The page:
Politicians are gambling with taxpayers’ money

Thirty months before the projected opening of the football stadium, scare tactics are once again being used to stampede us to a decision. The absurdity of telling us we face a one-month delay so far ahead of completion speaks to the intentional, desperate effort to frighten the public rather than proceed with facts and competent analysis. The Wilfs are going to pay “their share” with money gleaned from us through licensing fees, naming rights and myriad other sources packed into the contract. The politicians are doing the same now that electronic gambling has proved a failure.


• • •

Let’s see, the electronic pulltabs aren’t going to cover the portion intended. The Wilfs may not be able to pay the portion they intended. And those of us who’ve had this whole project crammed down our throats by enthusiasts with no financial acumen are justified in wondering why it got this far without a referendum. People whom I otherwise respected let us down on this one. This means you, Minneapolis Mayor R.T. Rybak and Gov. Mark Dayton. You don’t need to wait for a New Jersey judge. Put this project on hold now.


 • • •


Does it have to be the ‘dead animal’ section?

I’d been enjoying the Outdoors section, even clipping a few articles. Then boom, there’s a disgusting article about luring mourning doves to be slaughtered (“Scout now for a successful mourning dove opener,” Aug. 23). These are small, sweet-tempered family birds with a slow reproduction rate. I’m now forever done with the Outdoors section, because too often it features somebody holding a dead animal and grinning.

SUSAN KENNEDY, Minneapolis

 • • •


Suburban cops drive better than city cops

I can’t say that I was surprised to hear about the unfortunate death of an elderly woman who was backed into by a St. Paul squad car (“Woman, 101, dies after squad car hits her,” Aug. 23). I moved to St. Paul last year and have yet to see a cop use a turn signal, give proper following distance or even follow the speed limit. I’ve even seen them blow stoplights when their sirens and lights weren’t on and there was no obvious need to rush. Maybe I wasn’t paying attention, but I never saw an Eden Prairie cop do such things. Maybe the suburban police need to train St. Paul cops how to drive.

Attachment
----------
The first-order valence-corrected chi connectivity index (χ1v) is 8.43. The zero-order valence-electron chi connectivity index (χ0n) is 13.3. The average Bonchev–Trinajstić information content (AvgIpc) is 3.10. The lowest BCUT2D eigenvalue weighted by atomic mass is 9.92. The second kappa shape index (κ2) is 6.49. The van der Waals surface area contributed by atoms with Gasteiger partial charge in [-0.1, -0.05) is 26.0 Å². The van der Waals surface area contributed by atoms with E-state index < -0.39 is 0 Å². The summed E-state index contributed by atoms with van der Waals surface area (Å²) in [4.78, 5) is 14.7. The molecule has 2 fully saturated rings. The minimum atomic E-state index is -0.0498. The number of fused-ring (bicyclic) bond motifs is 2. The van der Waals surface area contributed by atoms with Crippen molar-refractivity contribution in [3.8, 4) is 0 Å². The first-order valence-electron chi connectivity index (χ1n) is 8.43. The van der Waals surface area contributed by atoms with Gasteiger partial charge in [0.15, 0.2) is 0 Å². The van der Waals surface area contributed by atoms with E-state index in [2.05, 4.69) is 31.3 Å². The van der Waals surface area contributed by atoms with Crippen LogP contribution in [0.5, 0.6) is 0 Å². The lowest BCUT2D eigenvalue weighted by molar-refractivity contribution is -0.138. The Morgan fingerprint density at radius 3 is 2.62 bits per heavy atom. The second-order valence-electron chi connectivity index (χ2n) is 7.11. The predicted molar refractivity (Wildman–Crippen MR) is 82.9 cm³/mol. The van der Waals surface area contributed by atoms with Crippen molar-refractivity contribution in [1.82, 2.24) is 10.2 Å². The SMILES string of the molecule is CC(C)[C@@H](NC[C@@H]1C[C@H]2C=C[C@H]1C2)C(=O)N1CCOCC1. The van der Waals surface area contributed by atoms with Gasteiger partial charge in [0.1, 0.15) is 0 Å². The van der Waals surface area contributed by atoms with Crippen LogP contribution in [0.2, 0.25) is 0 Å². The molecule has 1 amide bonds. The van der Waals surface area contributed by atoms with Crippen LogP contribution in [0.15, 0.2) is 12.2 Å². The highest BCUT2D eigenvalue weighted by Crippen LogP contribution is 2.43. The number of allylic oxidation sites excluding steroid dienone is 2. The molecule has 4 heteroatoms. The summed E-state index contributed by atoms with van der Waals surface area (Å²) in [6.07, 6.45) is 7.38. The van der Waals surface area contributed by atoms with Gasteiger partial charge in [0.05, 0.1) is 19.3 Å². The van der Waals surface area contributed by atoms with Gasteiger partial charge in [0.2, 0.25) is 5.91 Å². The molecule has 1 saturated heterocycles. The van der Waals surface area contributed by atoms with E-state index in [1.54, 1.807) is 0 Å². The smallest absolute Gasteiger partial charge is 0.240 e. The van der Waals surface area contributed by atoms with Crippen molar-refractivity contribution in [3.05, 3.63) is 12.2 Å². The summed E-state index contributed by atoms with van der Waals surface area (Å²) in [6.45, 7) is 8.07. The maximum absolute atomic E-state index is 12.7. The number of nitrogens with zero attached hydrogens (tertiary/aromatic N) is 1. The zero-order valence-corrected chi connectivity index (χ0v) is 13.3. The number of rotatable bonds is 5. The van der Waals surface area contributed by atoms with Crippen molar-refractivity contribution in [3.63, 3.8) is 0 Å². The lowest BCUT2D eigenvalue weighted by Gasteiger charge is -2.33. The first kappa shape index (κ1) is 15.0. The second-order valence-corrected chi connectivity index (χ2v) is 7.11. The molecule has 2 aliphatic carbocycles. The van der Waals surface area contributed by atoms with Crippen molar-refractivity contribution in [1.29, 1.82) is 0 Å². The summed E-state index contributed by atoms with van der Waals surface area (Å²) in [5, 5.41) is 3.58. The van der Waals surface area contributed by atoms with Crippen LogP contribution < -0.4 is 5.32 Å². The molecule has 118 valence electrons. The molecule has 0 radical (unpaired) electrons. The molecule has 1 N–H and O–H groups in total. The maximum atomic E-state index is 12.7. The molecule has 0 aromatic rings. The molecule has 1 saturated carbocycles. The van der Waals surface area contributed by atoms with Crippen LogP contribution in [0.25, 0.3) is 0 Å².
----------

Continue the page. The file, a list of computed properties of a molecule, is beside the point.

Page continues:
• • •


Don’t make everyone pay for others’ charity

There was one important thing overlooked by the authors explaining tax deductions for donations to charities (“Why the tax deduction for charitable donations matters,” Aug. 26). If someone gives money to a “charity” and it is tax-deductible, the resulting reduction in his/her taxes has to be made up by those of us who don’t give to that group. I believe anyone should have the right to give to any group they wish; I just don’t want to have to make up for the taxes they don’t have to pay. The only fair solution is to eliminate all tax deductions for contributions to any cause, be they religious or otherwise.


 • • •


Take responsibility for bad student test results

I’m appalled by Education Commissioner Brenda Cassellius’ comment on test scores (“State reading scores plummet,” Aug. 27). She states, “What is needed now is to focus on our efforts and stop moving the goalposts so teachers and students have a consistent target to hit.” She seems to hint that powers beyond her are the ones who have moved the targets and changed the tests. Ultimately, she’s responsible for decisions affecting our public schools. I try and tell my own children that it is OK to make a mistake as long as you own it and learn from it. Wouldn’t it be nice if our leaders took responsibility for their decisions rather than trying to pass the buck?


 • • •


College can be a scary change for newcomers

Watching our little granddaughters apprehensively boarding the school bus on the first day of school, I’m reminded of their mother’s first day of college 24 years ago. We’d driven five hours on that hot, sweltering day. We were schlepping all her stuff up the outside iron staircase to her third-floor dorm room, and a heavy rain fell. After getting everything in her small room and meeting her roommate, we repaired to a local Dairy Queen for a late lunch. Sitting across the table from us, soaking wet, tired and bedraggled, our daughter leaned forward and said: “Don’t leave me here.”


 • • •


Teachers know how to ease a parent’s worries

As the mom of a freshman at Beloit College in Wisconsin, I greatly appreciate the insights provided by the Mindset List (“Taking some exception to the ‘Mindset,’ ” Aug. 26). The list helps me to better know the world that my daughter and her classmates have experienced. It also deepens my conviction that Beloit College professors and staff seek to understand their students, to forge connections with them and to help those students excel. I’m delighted that my daughter is a “Beloiter.”